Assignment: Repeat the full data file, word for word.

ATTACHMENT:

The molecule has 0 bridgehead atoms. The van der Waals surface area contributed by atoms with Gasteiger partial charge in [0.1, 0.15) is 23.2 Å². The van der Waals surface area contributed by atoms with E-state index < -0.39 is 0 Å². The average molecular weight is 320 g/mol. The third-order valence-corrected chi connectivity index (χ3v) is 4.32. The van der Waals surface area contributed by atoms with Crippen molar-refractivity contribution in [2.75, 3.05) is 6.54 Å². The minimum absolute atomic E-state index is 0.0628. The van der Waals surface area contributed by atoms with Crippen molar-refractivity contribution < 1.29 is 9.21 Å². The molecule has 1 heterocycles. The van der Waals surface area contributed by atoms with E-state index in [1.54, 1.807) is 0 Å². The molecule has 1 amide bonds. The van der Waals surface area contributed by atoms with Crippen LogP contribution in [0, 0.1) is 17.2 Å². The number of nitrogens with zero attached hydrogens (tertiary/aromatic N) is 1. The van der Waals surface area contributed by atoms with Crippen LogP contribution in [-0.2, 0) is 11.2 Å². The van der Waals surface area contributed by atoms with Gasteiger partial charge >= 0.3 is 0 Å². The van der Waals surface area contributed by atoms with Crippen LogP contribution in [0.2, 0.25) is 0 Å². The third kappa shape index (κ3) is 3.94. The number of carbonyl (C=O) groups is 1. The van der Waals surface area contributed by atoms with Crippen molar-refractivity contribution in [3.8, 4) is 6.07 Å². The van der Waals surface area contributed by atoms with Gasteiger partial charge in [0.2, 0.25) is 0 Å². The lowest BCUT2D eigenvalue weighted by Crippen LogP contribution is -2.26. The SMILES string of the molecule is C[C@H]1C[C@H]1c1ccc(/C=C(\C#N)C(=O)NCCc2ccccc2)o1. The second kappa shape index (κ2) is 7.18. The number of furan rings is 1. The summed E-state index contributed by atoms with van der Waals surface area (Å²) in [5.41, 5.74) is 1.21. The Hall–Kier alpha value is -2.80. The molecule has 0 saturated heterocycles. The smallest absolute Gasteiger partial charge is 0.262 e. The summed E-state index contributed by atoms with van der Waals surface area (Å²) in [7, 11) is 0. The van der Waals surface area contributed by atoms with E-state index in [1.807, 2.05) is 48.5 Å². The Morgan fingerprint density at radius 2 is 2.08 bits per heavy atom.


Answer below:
The molecule has 0 bridgehead atoms. The van der Waals surface area contributed by atoms with Gasteiger partial charge in [0.1, 0.15) is 23.2 Å². The van der Waals surface area contributed by atoms with E-state index < -0.39 is 0 Å². The average molecular weight is 320 g/mol. The third-order valence-corrected chi connectivity index (χ3v) is 4.32. The van der Waals surface area contributed by atoms with Crippen molar-refractivity contribution in [2.75, 3.05) is 6.54 Å². The minimum absolute atomic E-state index is 0.0628. The van der Waals surface area contributed by atoms with Crippen molar-refractivity contribution < 1.29 is 9.21 Å². The molecule has 1 heterocycles. The van der Waals surface area contributed by atoms with E-state index in [1.54, 1.807) is 0 Å². The molecule has 1 amide bonds. The van der Waals surface area contributed by atoms with Crippen LogP contribution in [0, 0.1) is 17.2 Å². The number of nitrogens with zero attached hydrogens (tertiary/aromatic N) is 1. The van der Waals surface area contributed by atoms with Crippen LogP contribution in [-0.2, 0) is 11.2 Å². The van der Waals surface area contributed by atoms with Gasteiger partial charge >= 0.3 is 0 Å². The van der Waals surface area contributed by atoms with Crippen LogP contribution in [0.2, 0.25) is 0 Å². The third kappa shape index (κ3) is 3.94. The number of carbonyl (C=O) groups is 1. The van der Waals surface area contributed by atoms with Crippen molar-refractivity contribution in [3.8, 4) is 6.07 Å². The van der Waals surface area contributed by atoms with Gasteiger partial charge in [0.2, 0.25) is 0 Å². The lowest BCUT2D eigenvalue weighted by Crippen LogP contribution is -2.26. The SMILES string of the molecule is C[C@H]1C[C@H]1c1ccc(/C=C(\C#N)C(=O)NCCc2ccccc2)o1. The second kappa shape index (κ2) is 7.18. The number of furan rings is 1. The summed E-state index contributed by atoms with van der Waals surface area (Å²) in [5.41, 5.74) is 1.21. The Hall–Kier alpha value is -2.80. The molecule has 0 saturated heterocycles. The smallest absolute Gasteiger partial charge is 0.262 e. The summed E-state index contributed by atoms with van der Waals surface area (Å²) in [7, 11) is 0. The van der Waals surface area contributed by atoms with E-state index in [1.807, 2.05) is 48.5 Å². The Morgan fingerprint density at radius 2 is 2.08 bits per heavy atom.